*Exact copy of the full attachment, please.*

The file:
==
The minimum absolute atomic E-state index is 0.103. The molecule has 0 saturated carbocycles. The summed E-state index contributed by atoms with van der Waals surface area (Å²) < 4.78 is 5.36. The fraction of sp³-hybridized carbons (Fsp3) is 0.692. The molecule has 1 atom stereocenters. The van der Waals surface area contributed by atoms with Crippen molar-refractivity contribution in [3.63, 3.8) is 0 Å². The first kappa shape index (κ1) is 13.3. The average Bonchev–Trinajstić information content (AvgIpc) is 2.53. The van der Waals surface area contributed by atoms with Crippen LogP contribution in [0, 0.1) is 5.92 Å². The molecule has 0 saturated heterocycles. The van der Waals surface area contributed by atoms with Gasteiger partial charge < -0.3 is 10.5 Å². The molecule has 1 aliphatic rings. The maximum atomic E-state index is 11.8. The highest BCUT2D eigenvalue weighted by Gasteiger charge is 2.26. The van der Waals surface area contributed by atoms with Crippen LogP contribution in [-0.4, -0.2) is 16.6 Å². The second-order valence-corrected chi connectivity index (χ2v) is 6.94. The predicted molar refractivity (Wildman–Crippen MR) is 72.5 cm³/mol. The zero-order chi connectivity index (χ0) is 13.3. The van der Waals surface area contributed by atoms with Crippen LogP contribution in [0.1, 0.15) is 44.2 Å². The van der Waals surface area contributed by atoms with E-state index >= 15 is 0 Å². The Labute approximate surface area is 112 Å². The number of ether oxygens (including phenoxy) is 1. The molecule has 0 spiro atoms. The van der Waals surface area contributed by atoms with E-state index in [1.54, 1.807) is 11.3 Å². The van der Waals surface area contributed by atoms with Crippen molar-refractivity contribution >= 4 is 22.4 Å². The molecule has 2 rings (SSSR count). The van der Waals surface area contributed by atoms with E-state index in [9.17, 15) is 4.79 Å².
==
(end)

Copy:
The minimum absolute atomic E-state index is 0.103. The molecule has 0 saturated carbocycles. The summed E-state index contributed by atoms with van der Waals surface area (Å²) < 4.78 is 5.36. The fraction of sp³-hybridized carbons (Fsp3) is 0.692. The molecule has 1 atom stereocenters. The van der Waals surface area contributed by atoms with Crippen molar-refractivity contribution in [3.63, 3.8) is 0 Å². The first kappa shape index (κ1) is 13.3. The average Bonchev–Trinajstić information content (AvgIpc) is 2.53. The van der Waals surface area contributed by atoms with Crippen LogP contribution in [0, 0.1) is 5.92 Å². The molecule has 0 saturated heterocycles. The van der Waals surface area contributed by atoms with Gasteiger partial charge < -0.3 is 10.5 Å². The molecule has 1 aliphatic rings. The maximum atomic E-state index is 11.8. The highest BCUT2D eigenvalue weighted by Gasteiger charge is 2.26. The van der Waals surface area contributed by atoms with Crippen LogP contribution in [-0.4, -0.2) is 16.6 Å². The second-order valence-corrected chi connectivity index (χ2v) is 6.94. The predicted molar refractivity (Wildman–Crippen MR) is 72.5 cm³/mol. The zero-order chi connectivity index (χ0) is 13.3. The van der Waals surface area contributed by atoms with Crippen LogP contribution in [0.1, 0.15) is 44.2 Å². The van der Waals surface area contributed by atoms with E-state index >= 15 is 0 Å². The Labute approximate surface area is 112 Å². The number of ether oxygens (including phenoxy) is 1. The molecule has 0 spiro atoms. The van der Waals surface area contributed by atoms with E-state index in [1.54, 1.807) is 11.3 Å². The van der Waals surface area contributed by atoms with Crippen molar-refractivity contribution >= 4 is 22.4 Å². The molecule has 2 rings (SSSR count). The van der Waals surface area contributed by atoms with E-state index in [9.17, 15) is 4.79 Å².